He is a kind of innocent in a world gone wrong. He is a complete, sympathetic human being who is so real and so common that it is easy for us to identify with him. Winston embodies the values of a civilized society where democracy, peace, freedom, love and
decorum exist. However, the 'dark society' in which he lives is totally the opposite of these values. Orwell tries to draw the attention to the horrible, often mysterious totalitarian world with enigmatic elements. While the writer gives the reader a close look into the personal life of Winston, the reader only glimpses of Party life. As a result, several Party inner workings remain unexplained. He represents the feelings in every human being, and it is for this reason that we hopes that things will change.
From my point of view, Winston is an irrelevant figure in the society, only one among many. He is determined that is important to resist of his individuality's suppression, but he is weak. The opposite power is too huge. It defines people's feelings and thoughts, and if they do something negative to the Party it will punish them cruelty. Thought-crime is death, not a possibility but a certainty. Winston continues his rebellion despite the possible consequences. We admire his rebellion but in his situation it is meaningless. He is unlikely to survive. He loses his spirit and humanity which are two significant characteristic features that he finds too hard to keep.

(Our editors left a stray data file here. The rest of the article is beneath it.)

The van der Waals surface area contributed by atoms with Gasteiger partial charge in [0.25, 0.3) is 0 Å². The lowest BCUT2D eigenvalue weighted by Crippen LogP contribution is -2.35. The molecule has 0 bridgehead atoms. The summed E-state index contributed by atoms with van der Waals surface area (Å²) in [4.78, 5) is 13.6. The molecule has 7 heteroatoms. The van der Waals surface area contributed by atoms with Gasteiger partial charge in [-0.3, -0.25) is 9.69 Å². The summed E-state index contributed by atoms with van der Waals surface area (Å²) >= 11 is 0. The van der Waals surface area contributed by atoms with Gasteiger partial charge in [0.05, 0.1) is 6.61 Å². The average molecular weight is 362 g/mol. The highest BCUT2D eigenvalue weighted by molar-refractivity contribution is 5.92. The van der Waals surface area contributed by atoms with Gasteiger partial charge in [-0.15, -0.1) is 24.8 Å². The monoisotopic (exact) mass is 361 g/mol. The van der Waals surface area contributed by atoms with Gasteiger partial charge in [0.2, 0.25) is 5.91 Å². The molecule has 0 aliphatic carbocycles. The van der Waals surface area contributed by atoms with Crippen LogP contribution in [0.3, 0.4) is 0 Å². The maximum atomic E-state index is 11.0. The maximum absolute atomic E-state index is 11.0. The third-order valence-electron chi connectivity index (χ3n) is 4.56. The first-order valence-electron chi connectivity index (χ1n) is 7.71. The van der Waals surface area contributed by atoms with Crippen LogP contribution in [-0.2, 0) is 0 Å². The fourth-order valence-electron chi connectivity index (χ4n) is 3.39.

Orwell insists that Winston's fate can happen to anyone, and it is for this reason that Orwell destroys Winston in the end. When Winston is destroyed, these things are also destroyed with him. However, we can believe that these values are undying and a natural part of being human. Winston represents the struggle between good and bad forces, and tries to show where the lines are drawn, so we may understand Orwell's warning and see that the society of 1984 never happens in the future.
Orwell, George: Nineteen Eighty-Four, Signet Classic, New American Library, a division of Penguin Group (USA) Inc., 1961
Wadhams, Stephen: Remembering Orwell, Penguin Books, 1984, Canada
Audrey Coppard and Bernard Crick: Orwell- Remembered, Birkbeck College, University of London, July 1983 (its headline: From Animal Farm to Nineteen Eighty-Four)
Greenleaf, by Flannery O'Connor: Literary analysis 1984 by G. Orwell, 11 July 2003